Conservation Report, May 2017
- Last Updated: April 29, 2017
By Tim Manns
May 13th is International Migratory Bird Day, bringing to mind how Skagit winter birds connect this place to others in the far north. The many Red-throated Loons wintering near Deception Pass have left. Tundra Swans that joined the Trumpeters in Skagit Valley farm fields are gone too. Rough-legged Hawks hunting voles on Samish Flats have returned to the Arctic with the loons, swans and many other species to take advantage of long summer days and abundant insects and rodents as they raise their young. Some of the birds we watched this winter will nest on the coastal plain of the Arctic National Wildlife Refuge, one of the wildest places and largest protected areas in the U.S. Some years ago it was the focus of a legislative battle over whether to drill for oil. Those who wanted the oil more than the birds and more than the 200,000 caribou of the Porcupine herd, lost. Now, with a different balance of power in Washington, D.C., the would-be drillers are back and could prevail. Rather than reducing emissions of greenhouse gases, these elected officials are making it a priority to extract oil in a place where millions of birds nest and caribou make their epic migration to calving grounds. National Audubon is committed to protecting this refuge so important to birds that winter in many parts of the U.S. and places as distant from the Arctic as South America. As a centrist environmental group, Audubon gathers support from both sides of the aisle. Birds and their habitats can be common ground, and it doesn’t hurt politically that Audubon’s million plus members are spread across the U.S. in over 450 chapters. Please let your representatives in Washington, D.C. know that this place in the far north so important to birds is important to us too:
Here in Washington State, at this mid-April writing it appears likely the state legislature will not pass a budget before the session’s scheduled April 23rd finish. House and Senate each write operating and capital budgets. The latter is where the funding needs to be to protect Blanchard Mountain’s core 1600 acres from logging. The House capital budget has the funds; the Senate has none for Blanchard. For the details and advice on what we can do, see Skagit Land Trust’s webpage:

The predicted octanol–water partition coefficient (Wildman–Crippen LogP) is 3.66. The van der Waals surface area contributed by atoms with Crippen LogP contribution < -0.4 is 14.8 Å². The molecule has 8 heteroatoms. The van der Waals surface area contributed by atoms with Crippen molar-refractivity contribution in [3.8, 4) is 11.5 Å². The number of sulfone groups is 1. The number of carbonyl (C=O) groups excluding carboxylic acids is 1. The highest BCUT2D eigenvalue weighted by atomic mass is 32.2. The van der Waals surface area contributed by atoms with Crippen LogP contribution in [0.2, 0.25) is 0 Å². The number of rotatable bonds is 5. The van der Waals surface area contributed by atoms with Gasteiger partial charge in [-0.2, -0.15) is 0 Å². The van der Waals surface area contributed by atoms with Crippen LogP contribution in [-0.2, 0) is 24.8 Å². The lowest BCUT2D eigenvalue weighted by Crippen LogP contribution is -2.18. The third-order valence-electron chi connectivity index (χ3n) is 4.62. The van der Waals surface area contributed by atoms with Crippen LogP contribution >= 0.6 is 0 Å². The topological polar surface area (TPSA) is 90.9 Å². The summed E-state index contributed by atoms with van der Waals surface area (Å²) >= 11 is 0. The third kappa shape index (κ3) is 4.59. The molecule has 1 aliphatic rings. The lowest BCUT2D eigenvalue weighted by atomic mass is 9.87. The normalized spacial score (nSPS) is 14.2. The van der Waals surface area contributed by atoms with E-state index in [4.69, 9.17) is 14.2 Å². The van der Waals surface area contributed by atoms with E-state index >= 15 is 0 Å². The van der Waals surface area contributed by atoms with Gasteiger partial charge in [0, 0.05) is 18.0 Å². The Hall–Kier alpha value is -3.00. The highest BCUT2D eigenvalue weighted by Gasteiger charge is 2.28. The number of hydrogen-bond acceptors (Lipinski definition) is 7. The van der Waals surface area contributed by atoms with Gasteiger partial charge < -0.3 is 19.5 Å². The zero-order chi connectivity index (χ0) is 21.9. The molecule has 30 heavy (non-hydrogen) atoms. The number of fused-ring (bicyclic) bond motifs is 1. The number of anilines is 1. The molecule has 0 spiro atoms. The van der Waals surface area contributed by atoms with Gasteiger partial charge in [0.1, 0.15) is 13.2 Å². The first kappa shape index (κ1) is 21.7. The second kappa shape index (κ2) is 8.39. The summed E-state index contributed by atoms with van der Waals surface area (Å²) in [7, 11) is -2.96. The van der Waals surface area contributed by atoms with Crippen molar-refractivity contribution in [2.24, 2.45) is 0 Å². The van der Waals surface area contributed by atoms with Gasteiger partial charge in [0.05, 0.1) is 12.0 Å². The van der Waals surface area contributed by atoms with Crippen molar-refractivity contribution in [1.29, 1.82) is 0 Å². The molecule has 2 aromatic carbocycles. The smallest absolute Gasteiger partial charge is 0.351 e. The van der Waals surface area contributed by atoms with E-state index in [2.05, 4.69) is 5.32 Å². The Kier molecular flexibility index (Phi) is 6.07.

Among the legislators involved in reconciling the different budget versions are ones representing Skagit Audubon members.
At our chapter’s April meeting, Paul Bannick gave a great presentation on owls and made a plea for opposing transfer of nationally owned public lands to the states and then their likely privatization. Most of the owls he showed were photographed on public lands, which comprise much of the most important habitat for wildlife. Earlier this year, there was strong push-back by environmentalists and hunting and fishing groups to an attempt in Congress to advance the land transfer agenda. Here in Skagit County, public outcry caused our county commissioners to end membership in the American Lands Council, an advocacy group for transferr-ing federal lands and a supporter of the Malheur National Wildlife Refuge occu-pation. The latest strategy to be aware of is the attempt in Congress to weaken the Antiquities Act of 1906. Under this act’s authority many iconic places in America received their first protection: Grand Canyon, Zion, Olympic, and many more. Let your federal elected officials know that we value the effectiveness of the Antiquities Act in protecting wildlife habitat and places of great cultural and scenic value while keeping them in public ownership and open to all.